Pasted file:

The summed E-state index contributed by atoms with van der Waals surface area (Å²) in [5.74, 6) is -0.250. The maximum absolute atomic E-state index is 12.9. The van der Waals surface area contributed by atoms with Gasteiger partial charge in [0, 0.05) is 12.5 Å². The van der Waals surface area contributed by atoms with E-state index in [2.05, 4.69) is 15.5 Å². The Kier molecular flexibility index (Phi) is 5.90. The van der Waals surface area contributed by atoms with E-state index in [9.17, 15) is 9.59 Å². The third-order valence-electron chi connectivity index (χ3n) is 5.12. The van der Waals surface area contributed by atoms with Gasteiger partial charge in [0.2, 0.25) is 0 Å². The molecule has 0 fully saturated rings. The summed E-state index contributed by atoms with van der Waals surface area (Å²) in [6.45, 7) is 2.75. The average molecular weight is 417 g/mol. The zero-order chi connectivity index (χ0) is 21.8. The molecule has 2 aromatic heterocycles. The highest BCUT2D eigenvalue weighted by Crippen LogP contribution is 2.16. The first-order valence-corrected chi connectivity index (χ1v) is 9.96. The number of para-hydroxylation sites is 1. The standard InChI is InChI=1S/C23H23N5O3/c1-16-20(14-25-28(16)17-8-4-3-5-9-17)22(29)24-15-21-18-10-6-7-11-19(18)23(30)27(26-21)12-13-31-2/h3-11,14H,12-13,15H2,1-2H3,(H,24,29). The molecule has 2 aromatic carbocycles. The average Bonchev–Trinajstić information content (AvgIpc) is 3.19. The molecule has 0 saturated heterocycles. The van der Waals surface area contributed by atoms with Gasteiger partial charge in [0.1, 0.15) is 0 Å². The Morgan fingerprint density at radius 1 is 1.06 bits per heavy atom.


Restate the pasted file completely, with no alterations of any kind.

The summed E-state index contributed by atoms with van der Waals surface area (Å²) in [5.74, 6) is -0.250. The maximum absolute atomic E-state index is 12.9. The van der Waals surface area contributed by atoms with Gasteiger partial charge in [0, 0.05) is 12.5 Å². The van der Waals surface area contributed by atoms with E-state index in [2.05, 4.69) is 15.5 Å². The Kier molecular flexibility index (Phi) is 5.90. The van der Waals surface area contributed by atoms with E-state index in [9.17, 15) is 9.59 Å². The third-order valence-electron chi connectivity index (χ3n) is 5.12. The van der Waals surface area contributed by atoms with Gasteiger partial charge in [0.2, 0.25) is 0 Å². The molecule has 0 fully saturated rings. The summed E-state index contributed by atoms with van der Waals surface area (Å²) in [6.45, 7) is 2.75. The average molecular weight is 417 g/mol. The zero-order chi connectivity index (χ0) is 21.8. The molecule has 2 aromatic heterocycles. The highest BCUT2D eigenvalue weighted by Crippen LogP contribution is 2.16. The first-order valence-corrected chi connectivity index (χ1v) is 9.96. The number of para-hydroxylation sites is 1. The standard InChI is InChI=1S/C23H23N5O3/c1-16-20(14-25-28(16)17-8-4-3-5-9-17)22(29)24-15-21-18-10-6-7-11-19(18)23(30)27(26-21)12-13-31-2/h3-11,14H,12-13,15H2,1-2H3,(H,24,29). The molecule has 2 aromatic carbocycles. The average Bonchev–Trinajstić information content (AvgIpc) is 3.19. The molecule has 0 saturated heterocycles. The van der Waals surface area contributed by atoms with Gasteiger partial charge in [0.1, 0.15) is 0 Å². The Morgan fingerprint density at radius 1 is 1.06 bits per heavy atom.